Einstein’s Fridge: How the Difference Between Hot and Cold Explains the Universe

Paul Sen. Scribner, $28 (320p) ISBN 978-1-5011-8130-6
Director Sen makes a convincing case for the importance of thermodynamics in his impressive debut. He argues that the first two laws of thermodynamics (that the energy of the universe is constant, and that the entropy of the universe tends to increase), as articulated in 1865, “are a testament to the human intellect and imagination” and are “every bit as significant as Newton’s laws of motion.” Sen tells of the scientists whose work led to the present understanding of thermodynamics, among them Sadi Carnot (the “founding father of the science of thermodynamics”); James Joule, with his “lifelong zeal for scientific experimentation”; Albert Einstein, whose “work derived from thermodynamics”; and Alan Turing, who uncovered “a beautiful aspect of the second law of thermodynamics.” Sen explains how an understanding of thermodynamics led to “the invention that catalyzed the Industrial Revolution,” the steam engine, and goes further in arguing that refrigeration, a process building on thermodynamic principles, enabled “the greatest improvement in human nutrition” since the advent of cooking. He accomplishes all of this with splendid prose, making ample use of analogies to explain complex scientific ideas. Sen’s history of hot and cold is pop-science that hits the mark. Agent: Patrick Walsh, Pew Literary. (Mar.)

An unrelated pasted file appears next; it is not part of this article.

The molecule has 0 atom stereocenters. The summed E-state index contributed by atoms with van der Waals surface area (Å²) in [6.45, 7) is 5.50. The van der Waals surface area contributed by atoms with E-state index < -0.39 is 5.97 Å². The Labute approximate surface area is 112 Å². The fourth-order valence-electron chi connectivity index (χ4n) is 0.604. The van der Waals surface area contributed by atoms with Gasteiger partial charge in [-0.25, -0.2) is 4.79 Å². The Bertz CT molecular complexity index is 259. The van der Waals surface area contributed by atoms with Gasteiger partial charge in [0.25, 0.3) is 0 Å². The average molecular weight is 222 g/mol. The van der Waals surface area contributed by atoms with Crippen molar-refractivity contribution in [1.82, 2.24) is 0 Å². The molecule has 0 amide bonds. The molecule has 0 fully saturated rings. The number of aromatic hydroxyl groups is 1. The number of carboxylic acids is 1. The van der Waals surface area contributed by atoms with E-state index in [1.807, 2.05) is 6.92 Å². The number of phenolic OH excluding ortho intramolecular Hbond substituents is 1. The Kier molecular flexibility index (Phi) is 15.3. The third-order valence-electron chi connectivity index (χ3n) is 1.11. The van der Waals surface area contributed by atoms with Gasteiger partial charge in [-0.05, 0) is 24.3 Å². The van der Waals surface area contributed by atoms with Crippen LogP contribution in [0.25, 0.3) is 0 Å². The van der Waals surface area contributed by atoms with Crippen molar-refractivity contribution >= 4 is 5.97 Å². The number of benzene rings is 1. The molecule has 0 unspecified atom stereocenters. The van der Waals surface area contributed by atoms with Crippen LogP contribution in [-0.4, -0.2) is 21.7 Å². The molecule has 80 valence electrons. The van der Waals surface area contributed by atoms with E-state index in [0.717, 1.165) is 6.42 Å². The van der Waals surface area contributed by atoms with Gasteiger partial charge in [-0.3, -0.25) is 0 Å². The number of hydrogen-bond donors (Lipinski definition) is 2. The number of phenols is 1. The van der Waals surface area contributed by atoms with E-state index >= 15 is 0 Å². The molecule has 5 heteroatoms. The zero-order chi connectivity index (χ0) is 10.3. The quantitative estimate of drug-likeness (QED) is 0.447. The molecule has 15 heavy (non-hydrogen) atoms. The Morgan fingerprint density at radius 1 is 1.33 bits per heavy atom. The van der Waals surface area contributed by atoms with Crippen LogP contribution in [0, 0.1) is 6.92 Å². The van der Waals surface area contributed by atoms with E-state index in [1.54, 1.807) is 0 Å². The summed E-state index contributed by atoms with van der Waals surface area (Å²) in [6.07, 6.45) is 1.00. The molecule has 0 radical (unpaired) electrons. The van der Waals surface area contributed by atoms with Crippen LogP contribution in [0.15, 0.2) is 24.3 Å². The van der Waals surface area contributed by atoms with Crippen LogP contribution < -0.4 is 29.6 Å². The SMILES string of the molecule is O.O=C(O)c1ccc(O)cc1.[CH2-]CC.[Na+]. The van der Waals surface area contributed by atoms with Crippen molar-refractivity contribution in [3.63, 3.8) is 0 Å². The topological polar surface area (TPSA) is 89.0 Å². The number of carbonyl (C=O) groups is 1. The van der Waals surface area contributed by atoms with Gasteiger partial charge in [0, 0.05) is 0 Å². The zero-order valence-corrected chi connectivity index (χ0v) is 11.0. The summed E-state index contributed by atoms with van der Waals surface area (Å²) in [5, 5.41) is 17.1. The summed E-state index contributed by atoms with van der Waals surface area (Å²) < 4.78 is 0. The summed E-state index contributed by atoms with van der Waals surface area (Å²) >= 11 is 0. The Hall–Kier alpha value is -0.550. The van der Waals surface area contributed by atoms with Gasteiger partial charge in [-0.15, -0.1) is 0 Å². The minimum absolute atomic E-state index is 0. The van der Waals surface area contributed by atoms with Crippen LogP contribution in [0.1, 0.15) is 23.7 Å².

Reviewed on : 12/29/2020
Release date: 03/01/2021
Genre: Nonfiction
Downloadable Audio - 978-1-7971-2100-0
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